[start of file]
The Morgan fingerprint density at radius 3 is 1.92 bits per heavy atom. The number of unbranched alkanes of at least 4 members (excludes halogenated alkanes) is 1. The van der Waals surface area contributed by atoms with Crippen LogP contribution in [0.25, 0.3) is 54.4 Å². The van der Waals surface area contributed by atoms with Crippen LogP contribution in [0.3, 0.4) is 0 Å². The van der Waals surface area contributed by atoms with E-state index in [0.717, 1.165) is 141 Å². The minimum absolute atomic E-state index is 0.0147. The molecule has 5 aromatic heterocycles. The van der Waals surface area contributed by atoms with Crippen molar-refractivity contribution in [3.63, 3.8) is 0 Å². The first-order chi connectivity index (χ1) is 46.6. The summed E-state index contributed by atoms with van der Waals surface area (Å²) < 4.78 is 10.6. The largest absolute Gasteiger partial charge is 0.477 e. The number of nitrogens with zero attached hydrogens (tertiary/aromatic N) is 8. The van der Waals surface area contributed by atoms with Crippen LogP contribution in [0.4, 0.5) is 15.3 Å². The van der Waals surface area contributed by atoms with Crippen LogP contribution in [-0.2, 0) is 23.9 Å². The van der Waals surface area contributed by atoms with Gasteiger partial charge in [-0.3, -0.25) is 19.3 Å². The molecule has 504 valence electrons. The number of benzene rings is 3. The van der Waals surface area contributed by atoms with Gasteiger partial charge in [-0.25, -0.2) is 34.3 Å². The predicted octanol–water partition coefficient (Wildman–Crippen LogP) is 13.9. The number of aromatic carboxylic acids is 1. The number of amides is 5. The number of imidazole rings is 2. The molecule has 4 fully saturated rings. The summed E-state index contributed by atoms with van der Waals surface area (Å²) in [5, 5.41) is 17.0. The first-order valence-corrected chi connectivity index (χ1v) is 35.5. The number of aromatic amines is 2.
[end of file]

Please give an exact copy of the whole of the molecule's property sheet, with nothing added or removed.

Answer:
The Morgan fingerprint density at radius 3 is 1.92 bits per heavy atom. The number of unbranched alkanes of at least 4 members (excludes halogenated alkanes) is 1. The van der Waals surface area contributed by atoms with Crippen LogP contribution in [0.25, 0.3) is 54.4 Å². The van der Waals surface area contributed by atoms with Crippen LogP contribution in [0.3, 0.4) is 0 Å². The van der Waals surface area contributed by atoms with E-state index in [0.717, 1.165) is 141 Å². The minimum absolute atomic E-state index is 0.0147. The molecule has 5 aromatic heterocycles. The van der Waals surface area contributed by atoms with Crippen molar-refractivity contribution in [3.63, 3.8) is 0 Å². The first-order chi connectivity index (χ1) is 46.6. The summed E-state index contributed by atoms with van der Waals surface area (Å²) < 4.78 is 10.6. The largest absolute Gasteiger partial charge is 0.477 e. The number of nitrogens with zero attached hydrogens (tertiary/aromatic N) is 8. The van der Waals surface area contributed by atoms with Crippen LogP contribution in [0.4, 0.5) is 15.3 Å². The van der Waals surface area contributed by atoms with Crippen LogP contribution in [-0.2, 0) is 23.9 Å². The van der Waals surface area contributed by atoms with Gasteiger partial charge in [-0.3, -0.25) is 19.3 Å². The molecule has 504 valence electrons. The number of benzene rings is 3. The van der Waals surface area contributed by atoms with Gasteiger partial charge in [-0.25, -0.2) is 34.3 Å². The predicted octanol–water partition coefficient (Wildman–Crippen LogP) is 13.9. The number of aromatic carboxylic acids is 1. The number of amides is 5. The number of imidazole rings is 2. The molecule has 4 fully saturated rings. The summed E-state index contributed by atoms with van der Waals surface area (Å²) in [5, 5.41) is 17.0. The first-order valence-corrected chi connectivity index (χ1v) is 35.5. The number of aromatic amines is 2.